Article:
About the Schools and Libraries Program
Alternative Discount Mechanisms Fact Sheet
1. Primary measure for E-rate
The primary measure for determining E-rate discounts is the percentage of students eligible for free and reduced lunches under the National School Lunch Program, calculated by individual school. Students from family units whose income is at or below 185% of the federal poverty guideline are eligible for the NSLP.
The FCC’s rationale for using NSLP data is as follows:
"[T]he national school lunch program determines students’ eligibility for free or reduced-price lunches based on family income, which is a more accurate measure of a school’s level of need than a model that considers general community income."
A chart defining the Income Eligibility Guidelines (IEG) for NSLP eligibility for the current year (07/01/2000 – 06/30-2001) is available by clicking here.
The FCC also sanctions other mechanisms to determine a school’s level of need, as long as those mechanisms are based on — or do not exceed — the same measure of poverty used by NSLP:
"[A] school may use either an actual count of students eligible for the national school lunch program or federally-approved alternative mechanisms to determine the level of poverty for purposes of the universal service discount program…
"[S]chools that choose not to use an actual count of students eligible for the national school lunch program may use only the federally-approved alternative mechanisms contained in Title I of the Improving America’s School Act, which equate one measure of poverty with another."
These federally-approved alternative mechanisms use data comparable to NSLP data which are:
(1) [c]ollected through alternative means such as a survey; or
(2) [f]rom existing sources such AFDC or tuition scholarship programs."
If a school chooses to do a survey, the following guidelines apply:
The survey must assure confidentiality. (The names of the families are not required.)
The following measures of poverty are currently acceptable alternatives to NSLP eligibility:
Participation in Temporary Assistance for Needy Families (TANF) is an acceptable alternative measure of poverty ONLY IF the family income of participants is at or below the IEG for NSLP. Similarly, participation in need-based tuition assistance programs is acceptable if the family income of participants is at or below the IEG for NSLP.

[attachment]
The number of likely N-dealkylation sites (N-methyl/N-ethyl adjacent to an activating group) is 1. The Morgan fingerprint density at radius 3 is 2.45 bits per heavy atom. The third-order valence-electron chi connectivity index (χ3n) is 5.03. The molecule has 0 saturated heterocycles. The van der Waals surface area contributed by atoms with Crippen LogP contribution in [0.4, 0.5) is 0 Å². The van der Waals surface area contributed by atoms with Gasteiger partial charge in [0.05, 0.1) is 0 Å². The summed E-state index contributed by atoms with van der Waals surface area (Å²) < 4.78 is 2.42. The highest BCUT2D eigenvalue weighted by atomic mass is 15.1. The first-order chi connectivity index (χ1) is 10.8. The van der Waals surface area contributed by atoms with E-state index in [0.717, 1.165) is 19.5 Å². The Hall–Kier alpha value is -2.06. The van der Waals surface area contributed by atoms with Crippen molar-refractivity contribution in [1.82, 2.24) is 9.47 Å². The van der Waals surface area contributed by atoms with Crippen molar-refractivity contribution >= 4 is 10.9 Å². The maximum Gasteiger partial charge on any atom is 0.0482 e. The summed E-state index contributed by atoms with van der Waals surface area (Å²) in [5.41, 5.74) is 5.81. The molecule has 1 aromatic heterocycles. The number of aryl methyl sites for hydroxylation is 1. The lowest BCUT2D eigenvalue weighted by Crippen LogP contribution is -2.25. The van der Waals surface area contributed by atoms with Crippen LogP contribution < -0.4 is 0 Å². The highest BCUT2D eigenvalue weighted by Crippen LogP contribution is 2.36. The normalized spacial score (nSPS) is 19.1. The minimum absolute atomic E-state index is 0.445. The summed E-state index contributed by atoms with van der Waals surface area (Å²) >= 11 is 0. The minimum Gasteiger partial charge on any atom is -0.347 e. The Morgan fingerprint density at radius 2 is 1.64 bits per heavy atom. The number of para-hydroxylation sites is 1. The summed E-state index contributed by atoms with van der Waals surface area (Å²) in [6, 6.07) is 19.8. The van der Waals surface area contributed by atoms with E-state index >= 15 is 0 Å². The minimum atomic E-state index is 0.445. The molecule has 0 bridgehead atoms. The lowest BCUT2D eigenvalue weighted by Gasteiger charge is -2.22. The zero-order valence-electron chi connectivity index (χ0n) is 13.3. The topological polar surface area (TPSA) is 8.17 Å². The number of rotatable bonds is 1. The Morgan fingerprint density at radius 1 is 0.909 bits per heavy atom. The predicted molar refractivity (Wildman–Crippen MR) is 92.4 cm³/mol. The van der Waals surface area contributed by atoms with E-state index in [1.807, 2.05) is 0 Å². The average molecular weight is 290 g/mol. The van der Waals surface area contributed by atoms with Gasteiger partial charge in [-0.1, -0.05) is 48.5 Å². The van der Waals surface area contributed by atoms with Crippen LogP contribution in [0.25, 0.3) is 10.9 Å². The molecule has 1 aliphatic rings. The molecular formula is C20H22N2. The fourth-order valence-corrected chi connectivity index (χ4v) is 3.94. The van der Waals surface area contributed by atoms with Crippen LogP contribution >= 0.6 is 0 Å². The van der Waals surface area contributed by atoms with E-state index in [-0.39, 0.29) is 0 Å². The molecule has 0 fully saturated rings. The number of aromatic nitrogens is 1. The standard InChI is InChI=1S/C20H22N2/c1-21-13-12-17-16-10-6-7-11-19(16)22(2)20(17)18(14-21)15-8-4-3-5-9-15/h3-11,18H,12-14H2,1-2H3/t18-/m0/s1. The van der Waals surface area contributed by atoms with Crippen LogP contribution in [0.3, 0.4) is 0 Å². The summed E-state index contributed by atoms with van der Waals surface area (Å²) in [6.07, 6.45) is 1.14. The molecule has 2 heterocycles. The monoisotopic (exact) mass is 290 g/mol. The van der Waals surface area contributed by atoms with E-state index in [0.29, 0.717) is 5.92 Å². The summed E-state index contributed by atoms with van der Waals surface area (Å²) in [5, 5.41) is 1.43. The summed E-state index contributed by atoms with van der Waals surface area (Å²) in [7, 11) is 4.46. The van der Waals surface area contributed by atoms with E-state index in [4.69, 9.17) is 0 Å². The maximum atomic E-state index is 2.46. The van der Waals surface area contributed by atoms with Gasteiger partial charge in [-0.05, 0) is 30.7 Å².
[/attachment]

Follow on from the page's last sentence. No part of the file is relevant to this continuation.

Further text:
Schools may also use existing sources of data which measure levels of poverty, such as TANF or need-based tuition assistance programs. However, these measures are acceptable for E-rate purposes only if the family income of participants is at or below the IEG for NSLP.
The siblings of a student in a school that has established that the student’s family income is at or below the IEG for NSLP may also be counted as eligible for E-rate purposes by the respective schools the siblings attend. For example, an elementary school has established, through a survey, that a student’s family income is at or below the IEG for NSLP. That student has a brother and a sister who attend the local high school. The high school may use the status of the elementary school sibling to count his high school siblings as eligible for E-rate purposes, without collecting its own data on that family.
If a school has sent a questionnaire to all of its families, and if it receives a return rate of at least 50 percent of those questionnaires, it may use that data to project the percentage of eligibility for E-rate purposes for all students in the school. For example, a school with 100 students sent a questionnaire to the 100 homes of those students, and 75 of those families returned the questionnaire. The school finds that the incomes of 25 of those 75 families are at or below the IEG for NSLP. Consequently, 33 percent of the students from those families are eligible for E-rate purposes. The school may then project from that sample to conclude that 33 percent of the total enrollment, or 33 of the 100 students in the school, are eligible for E-rate purposes.
The following alternative measures of poverty are NOT acceptable for determining E-rate discounts. They rely on projections rather than on the collection of actual data:
Content Last Modified: January 3, 2005
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